The C.D. Howe Institute’s Business Cycle Council met on December 11, 2019 to review its assessments of Canadian business cycle dates.
The C.D. Howe Institute Business Cycle Council, co-chaired by Steve Ambler and Jeremy Kronick, is an arbiter of business cycle dates in Canada. The Council meets on an annual basis, or as warranted when economic conditions indicate the possibility of entry to, or exit from, a recession. The Council also acts as a conduit for research aimed at developing a deeper understanding of how the economy evolves and to provide guidance to policymakers.
The Council defines a recession as a pronounced, persistent, and pervasive decline in aggregate economic activity. In deciding on the occurrence and timing of a recession, the Council looks at three dimensions: by how much economic activity has declined, how long the decline lasted, and how broadly this decline was felt across economic sectors. It looks at both GDP and employment as its main measures of economic activity. To measure the breadth of an economic contraction it uses a diffusion index developed at the Institute.
Statistics Canada performed its annual revision of the Canadian System of Macroeconomic Accounts in November, 2019. Two issues in particular led to revisions going back to 1961. First, the 2018 legalization of cannabis in Canada, and second, improvements in international travel surveys, as well as new data on education-related travel.
The Council reviewed the revisions and determined no changes to its recession dates were warranted.
Two other issues were discussed at this year’s meeting. First, the Council reviewed the Business Cycle Council methodology to examine whether it should remove any reference to recession categories, which group recessions according to their severity from Category 1, the mildest, to Category 5, the most severe. The alternative to a complete removal of the categories was refining the definitions to better reflect our use of pervasiveness in recession determination.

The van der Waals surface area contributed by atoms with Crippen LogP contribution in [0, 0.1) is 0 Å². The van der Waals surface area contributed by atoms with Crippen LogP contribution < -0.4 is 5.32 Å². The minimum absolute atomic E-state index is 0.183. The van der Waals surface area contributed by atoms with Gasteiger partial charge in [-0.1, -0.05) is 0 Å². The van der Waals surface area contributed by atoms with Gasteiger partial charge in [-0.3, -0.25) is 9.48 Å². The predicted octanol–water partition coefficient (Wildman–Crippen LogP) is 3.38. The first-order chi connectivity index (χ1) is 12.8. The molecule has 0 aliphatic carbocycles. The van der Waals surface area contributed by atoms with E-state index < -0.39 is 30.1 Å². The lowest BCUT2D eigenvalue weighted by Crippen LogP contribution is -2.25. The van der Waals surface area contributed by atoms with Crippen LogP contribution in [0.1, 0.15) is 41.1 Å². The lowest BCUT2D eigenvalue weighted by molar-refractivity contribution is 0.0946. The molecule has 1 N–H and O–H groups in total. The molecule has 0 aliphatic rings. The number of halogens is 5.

In a close vote, the Council decided by majority to refine the category definitions.
Those voting for a complete removal argued that the categories lead to confusion, and create hard and fast rules, whereas the Council is meant to use judgement; critical when metrics often contradict each other.
Those voting in favour of this approach argued that once pervasiveness was added to the definitions, there ought to be no confusion, with the new definition continuing to allow for Council judgement. Council members wishing to refine pointed out that the categories are not intended to determine whether Canada is in recession; they provide qualitative discussions on severity once the determination has been made.
One other issue addressed by the Council was whether the third quarter 1992 should be included as a recessionary quarter at the end of the early 1990s recession. One member brought to the group’s attention that the fall in total employment extended into Q3 1992. In an almost unanimous vote, however, the Council determined that due to robust economic growth in this quarter, Q3 1992 should not be included as a recessionary quarter. However, the Council did decide to change the month of the trough for the early 1990s recession from April to May 1992, given the fall in industry GDP at 1992 constant prices.